I first met Vadim Granovskiy in 2014 at a London Coffee Stops Awards event, where he gave a fascinating presentation on the ibrik, or cezve, as Vadim prefers to call it. A few days later, I had the pleasure of watching Vadim win the Ibrik Competition at the London Coffee Festival, which only confirmed my interest in this unique way of making coffee. So, when I caught up with Vadim at this year’s London Coffee Festival and he offered me a private cezve lesson, I jumped at the chance!
The cezve is an ancient method of making coffee, with more in common with the stove-top moka pot than espresso or modern pour-over methods. My lesson took place one evening in early May and although the focus was the cezve, it wasn’t all about making coffee. We explored the cezve itself and how to look after it, as well going on a journey of taste and perception which was every bit as fascinating as, for example, the Cimbali sensory sessions at this year’s Coffee Festival.
As well as the intensive lesson I had, Vadim also runs introductory workshops for 10-15 people. For more details, take a look at his website www.coffeeinaction.com.
You can read more of my thoughts after the gallery.
Cezve is a Turkish word, referring to the pot used to make the coffee. Originally an Arabic invention, it was adopted by the Ottoman Empire, which is where the modern cezve was born. These days it’s very popular in Turkey, Iran and Syria and is in use across central and Eastern Europe. Consisting of a small pot, narrower at the top than the bottom, with a long handle, the cezve can be made of various materials, including aluminium, steel and ceramics, although the most popular (and expensive) is copper, preferred for its excellent heat conductivity.
Vadim is part of a small company which manufactures high-quality (and very beautiful) cezve. Each is hand-crafted from a single sheet of 1.5mm thick copper, giving excellent temperature stability. Since copper reacts with the acids in coffee, it’s essential to coat the inside with a more inert material. Tin and pewter are frequently used, but Vadim prefers a 15 micron silver coating. As long as you look after it (only use wooden implements for stirring and hand-wash without detergent) it should last you 10 years before needing re-lining.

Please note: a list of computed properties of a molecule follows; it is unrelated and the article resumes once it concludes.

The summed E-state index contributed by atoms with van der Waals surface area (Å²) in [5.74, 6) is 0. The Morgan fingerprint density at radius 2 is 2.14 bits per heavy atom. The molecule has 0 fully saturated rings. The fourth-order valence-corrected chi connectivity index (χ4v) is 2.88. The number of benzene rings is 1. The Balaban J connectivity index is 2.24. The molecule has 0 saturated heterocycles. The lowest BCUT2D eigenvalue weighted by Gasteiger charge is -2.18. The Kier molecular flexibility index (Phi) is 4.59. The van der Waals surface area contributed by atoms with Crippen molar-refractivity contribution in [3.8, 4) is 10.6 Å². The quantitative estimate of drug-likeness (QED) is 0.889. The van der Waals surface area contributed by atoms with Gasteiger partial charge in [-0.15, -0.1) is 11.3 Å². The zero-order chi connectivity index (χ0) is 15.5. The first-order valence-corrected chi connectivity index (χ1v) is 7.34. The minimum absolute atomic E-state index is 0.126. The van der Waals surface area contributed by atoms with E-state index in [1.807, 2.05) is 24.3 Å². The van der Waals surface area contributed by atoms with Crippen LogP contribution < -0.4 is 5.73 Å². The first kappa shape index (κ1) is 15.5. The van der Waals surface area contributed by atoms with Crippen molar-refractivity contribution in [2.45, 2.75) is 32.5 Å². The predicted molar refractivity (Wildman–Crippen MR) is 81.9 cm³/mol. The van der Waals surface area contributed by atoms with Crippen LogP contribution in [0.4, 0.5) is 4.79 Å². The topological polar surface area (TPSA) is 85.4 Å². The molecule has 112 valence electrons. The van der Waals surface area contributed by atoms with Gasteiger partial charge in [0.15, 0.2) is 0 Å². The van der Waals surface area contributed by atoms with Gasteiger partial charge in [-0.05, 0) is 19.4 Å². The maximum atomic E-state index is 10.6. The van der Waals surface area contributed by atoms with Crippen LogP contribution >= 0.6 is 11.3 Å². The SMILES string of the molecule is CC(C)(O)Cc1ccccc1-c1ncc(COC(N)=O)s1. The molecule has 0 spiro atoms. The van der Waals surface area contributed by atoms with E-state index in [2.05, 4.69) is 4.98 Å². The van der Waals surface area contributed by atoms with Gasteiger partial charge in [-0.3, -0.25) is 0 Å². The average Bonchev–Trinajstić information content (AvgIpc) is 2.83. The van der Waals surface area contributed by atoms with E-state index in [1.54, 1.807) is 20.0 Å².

The lesson was very focused: there were just two of us, myself and a lady called Oksana, and we spent several hours with Vadim. Before we made any coffee, Vadim took us through the basics: your cezve may be the best in the world, but if you use bad coffee or poor water, the end result won’t be good. We had three single-origins to play with, all from Nude Espresso: a Kenyan, Colombian and Brazilian. Vadim also stressed the importance of good water, explaining the role of the total dissolved solids (TDS) in your water. Typical tap water has a TDS of between 300-400 mg/L, while for manual coffee brewing, you need somewhere between 50-200 (less for espresso). For the lesson, we used Volvic, with a TDS of 130.
We were now ready to start. You can see how we got on after the gallery.
We got down to the actual business of making coffee. First step, grind your beans. The grind needs to be fine, finer than for espresso if possible. Vadim used a hand-grinder, the Ultimate, from a German company called Odin, which, I have to say, ground beautifully, but made the most awful noise!
For Vadim, grinding is part of the experience and ritual of making coffee for yourself. If you only see the coffee once it’s been made (such as in a coffee shop), you miss out on so much, such as the aroma of freshly-ground coffee.
We started with the 80ml cezve, the smallest in Vadim’s range. The recipe’s simple: 6g coffee, 80ml cold water (for other sizes, scale up). There’s no pre-heating, just weigh the ground coffee into the cezve, pour in 20ml of cold water, wait 15 seconds, then top it up to the lower rivet (where the handle joins the body of the cezve). Then put the cezve over a small gas burner on a low heat and wait.
The brewing process takes about four minutes. For the first minute or so, you need to carefully watch your cezve, stirring with a wooden implement to break up any clumps of coffee that float to the surface, but being careful not to touch the inside of the cezve. By then a rich crema should be forming on the top, effectively sealing the cezve. From now on, you shouldn’t disturb the coffee. When the crema reaches the top of the cezve, it’s done. Remove from the heat and serve. If you find the process is taking significantly less than four minutes or significantly more, lower or increase the heat accordingly.